His mind flashed back to San Antonio. John Dent had killed several men, usually from the back. Most people in the town knew that Becker’s job was to bring him in. Anne came to warn him that Dent was laying for him, when Dent stepped out of a doorway, firing at Becker. Anne went down, and in the confusion, Dent got away.
Mandy’s voice could change from cattle drive loud to boudoir soft at a moment’s notice. Now, she had him leaning toward her to hear. “None of us deserve to die, Marshal. But, sometimes we have to.”
“Have to? What does that mean?”
It was getting lighter and he saw Mandy give him a look that put him somewhere lower than a prairie dog, and just taller than a snake. “No matter how you felt, I’m betting you weren’t just a friend to her.”
“So,” he said, changing the subject, “John Dent wasn’t on the stage?”
“Nope, but his partner was. That Hobie guy.”
Becker vented, with an exasperated sigh. “And?”
“Hobie mentioned something to one of the other men about meeting Dent in Kansas.”
“Where, exactly in Kansas?”
“Hobie didn’t say.”
Becker got up suddenly and started gathering his gear.
Jumping up and matching his sudden urgency, she said. “I doubt we can get there tonight.” *** They started north just as the moon spread its bloody light over the landscape. Not as bright as day, the full moon still gave enough light to make walking easy.
“Kind of early for a planter’s moon, ain’t it?” Mandy panted as she tried to keep up with Becker’s long strides.
“Comanche moon. Young men get all excited. Howl at the moon, make a night raid on some unsuspecting settler, steal some horses so they can buy a wife, no end to the fun they can have.”
“I thought they didn’t like to fight at night.” She was trying to see behind every bush while she walked.
“If they get killed in the dark, they believe their spirit can’t find their way. You’ll notice it’s not too dark right now. Besides, there are always a few agnostics among them.”
“Agnostic? What the hell does that mean? I wasn’t exactly brought up in some highfalutin boarding school, you know?”
“Unbeliever.” He slowed his pace so she could keep up.
They’d been walking about an hour when he heard them. Grabbing Mandy’s arm, he pulled her into the shadows of an outcropping of rock. Smart enough to make no sound, she crouched beside him.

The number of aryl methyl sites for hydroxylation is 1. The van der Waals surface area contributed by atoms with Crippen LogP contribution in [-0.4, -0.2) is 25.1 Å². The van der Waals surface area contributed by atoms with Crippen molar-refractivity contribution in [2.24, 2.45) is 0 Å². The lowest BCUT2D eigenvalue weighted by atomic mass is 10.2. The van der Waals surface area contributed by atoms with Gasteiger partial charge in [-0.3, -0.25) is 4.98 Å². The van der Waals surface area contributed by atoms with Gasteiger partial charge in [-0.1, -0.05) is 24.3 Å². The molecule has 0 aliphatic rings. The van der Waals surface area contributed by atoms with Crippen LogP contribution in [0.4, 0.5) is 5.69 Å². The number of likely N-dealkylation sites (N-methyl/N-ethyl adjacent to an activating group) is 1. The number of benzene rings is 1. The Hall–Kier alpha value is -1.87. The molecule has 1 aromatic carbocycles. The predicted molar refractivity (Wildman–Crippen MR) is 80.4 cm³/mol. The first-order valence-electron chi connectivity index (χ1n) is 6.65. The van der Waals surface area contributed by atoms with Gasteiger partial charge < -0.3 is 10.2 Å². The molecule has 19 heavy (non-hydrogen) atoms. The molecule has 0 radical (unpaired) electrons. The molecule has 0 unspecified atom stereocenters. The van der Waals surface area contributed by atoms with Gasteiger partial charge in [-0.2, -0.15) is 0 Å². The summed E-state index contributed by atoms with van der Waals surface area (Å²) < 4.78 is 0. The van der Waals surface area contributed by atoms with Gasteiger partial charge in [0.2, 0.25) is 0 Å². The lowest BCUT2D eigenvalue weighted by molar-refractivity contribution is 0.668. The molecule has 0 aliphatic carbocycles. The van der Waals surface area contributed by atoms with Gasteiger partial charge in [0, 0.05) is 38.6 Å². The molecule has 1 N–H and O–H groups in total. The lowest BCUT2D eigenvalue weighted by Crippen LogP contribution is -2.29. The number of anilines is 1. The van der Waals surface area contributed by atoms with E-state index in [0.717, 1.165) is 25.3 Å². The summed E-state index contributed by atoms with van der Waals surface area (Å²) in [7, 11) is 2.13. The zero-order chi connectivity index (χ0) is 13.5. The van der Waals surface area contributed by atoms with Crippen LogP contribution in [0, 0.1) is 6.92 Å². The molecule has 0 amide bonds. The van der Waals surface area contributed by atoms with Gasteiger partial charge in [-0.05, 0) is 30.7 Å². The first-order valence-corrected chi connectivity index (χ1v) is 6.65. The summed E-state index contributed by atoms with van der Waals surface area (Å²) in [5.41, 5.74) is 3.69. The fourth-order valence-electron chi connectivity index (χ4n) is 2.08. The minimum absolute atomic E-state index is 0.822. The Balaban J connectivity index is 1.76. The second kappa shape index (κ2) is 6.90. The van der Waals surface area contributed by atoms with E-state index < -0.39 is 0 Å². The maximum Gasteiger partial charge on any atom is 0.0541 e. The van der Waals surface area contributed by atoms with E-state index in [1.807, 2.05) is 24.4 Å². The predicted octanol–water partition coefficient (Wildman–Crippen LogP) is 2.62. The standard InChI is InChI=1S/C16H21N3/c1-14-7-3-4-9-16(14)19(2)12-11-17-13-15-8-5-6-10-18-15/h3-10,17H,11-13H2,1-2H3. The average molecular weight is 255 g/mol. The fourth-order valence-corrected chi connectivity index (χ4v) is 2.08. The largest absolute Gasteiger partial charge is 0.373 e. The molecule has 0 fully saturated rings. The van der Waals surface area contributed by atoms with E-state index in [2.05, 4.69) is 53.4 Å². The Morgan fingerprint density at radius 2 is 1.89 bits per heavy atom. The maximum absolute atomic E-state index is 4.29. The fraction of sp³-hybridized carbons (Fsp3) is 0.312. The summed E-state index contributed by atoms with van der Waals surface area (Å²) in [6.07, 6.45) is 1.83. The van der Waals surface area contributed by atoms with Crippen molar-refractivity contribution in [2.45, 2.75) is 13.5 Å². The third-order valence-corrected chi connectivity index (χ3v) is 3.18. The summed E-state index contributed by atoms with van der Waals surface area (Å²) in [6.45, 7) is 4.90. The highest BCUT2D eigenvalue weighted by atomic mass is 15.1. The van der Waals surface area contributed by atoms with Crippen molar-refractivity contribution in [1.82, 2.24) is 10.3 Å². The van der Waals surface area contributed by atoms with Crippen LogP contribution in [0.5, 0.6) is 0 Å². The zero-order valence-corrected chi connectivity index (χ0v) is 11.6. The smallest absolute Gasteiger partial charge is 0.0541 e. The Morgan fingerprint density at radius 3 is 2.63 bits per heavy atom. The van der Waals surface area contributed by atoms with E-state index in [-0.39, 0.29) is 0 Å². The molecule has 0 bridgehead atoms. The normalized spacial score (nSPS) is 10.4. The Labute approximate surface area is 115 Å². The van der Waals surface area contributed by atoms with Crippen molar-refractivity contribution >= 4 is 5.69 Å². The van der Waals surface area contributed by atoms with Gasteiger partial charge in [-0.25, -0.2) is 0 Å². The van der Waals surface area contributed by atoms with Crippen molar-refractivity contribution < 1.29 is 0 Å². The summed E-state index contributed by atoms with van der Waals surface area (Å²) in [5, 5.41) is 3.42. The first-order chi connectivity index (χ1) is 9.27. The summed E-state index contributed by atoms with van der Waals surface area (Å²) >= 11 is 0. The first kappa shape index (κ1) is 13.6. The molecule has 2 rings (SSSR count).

Soon the shuffling of horses traveling on soft ground came nearer, and they watched a party of Indians ride past, silent and deadly. From what Becker could see, all of them carried rifles and their bodies looked surreal, painted white and black, ready for war. In the bright moonlight, he could see they’d decorated their warhorses with whatever symbols they thought would bring them good luck. Their silence scared him more than anything else did. Wherever they were going, it wasn’t going to be pretty when they got there.
Mandy stirred beside him, and he pulled her close, holding his hand over her mouth. She settled easily into his arms and seemed content to stay there.
He waited a few minutes, making sure there weren’t any stragglers, before he started to relax.
Mandy bit him.
Becker leaped to his feet with a curse, dumping the girl unceremoniously on her back. “Jesus, woman!” He held his hand up in the moonlight to look at it. “I’m bleeding. What the hell?”
She stood up and brushed off her rear. “I like being held as well as the next girl, but I couldn’t breathe. Don’t hold my nose next time and I’ll be more likely to cuddle.” Reaching up, she pulled his hand down and inspected it. While he watched in astonishment, she put his wounded finger in her mouth, and licked it clean. “Hmm. Tastes like that beef jerky you had earlier.”
Ignoring a rush of emotion on several levels, he cleared his throat a couple of times before he could speak. “Deer. Deer meat.”
She gave his hand back. “There you go. That’ll hold you for a while. Let me know if it starts bleeding again.”
Starting back on the trail, she turned and said, “Well? You gonna just stand there and let me go all alone?”
“I don’t know.” He stared at her a moment. “I just might.” *** They walked until the moonlight was gone. The early morning stars were bright enough to reach out and touch, and in the distance, he could hear the night birds calling. Reasonably sure they were actual birds, he kept walking—and then fell on his face.
“John?” Mandy leaned over to look at him.
“I found the stage road.” He pushed himself up and pointed to the shadowed ruts in the ground, cut by the iron clad wheels of the stagecoach.
“I knew you could....” Her voice dwindled away as they heard shooting, carried on the wind. They waited a few moments, and then heard another volley, followed by a few raggedly spaced shots. The last round seemed to be closer.
“We have to find a place to fort up, Mandy. Right now.”
Though the sun was not up, there was just enough light in the predawn to see. She pointed up the trail toward a jumble of boulders. “There.”
“You got cat eyes, girl.” His voice was ragged as they jogged to the formation of rocks. “This’ll work just fine.”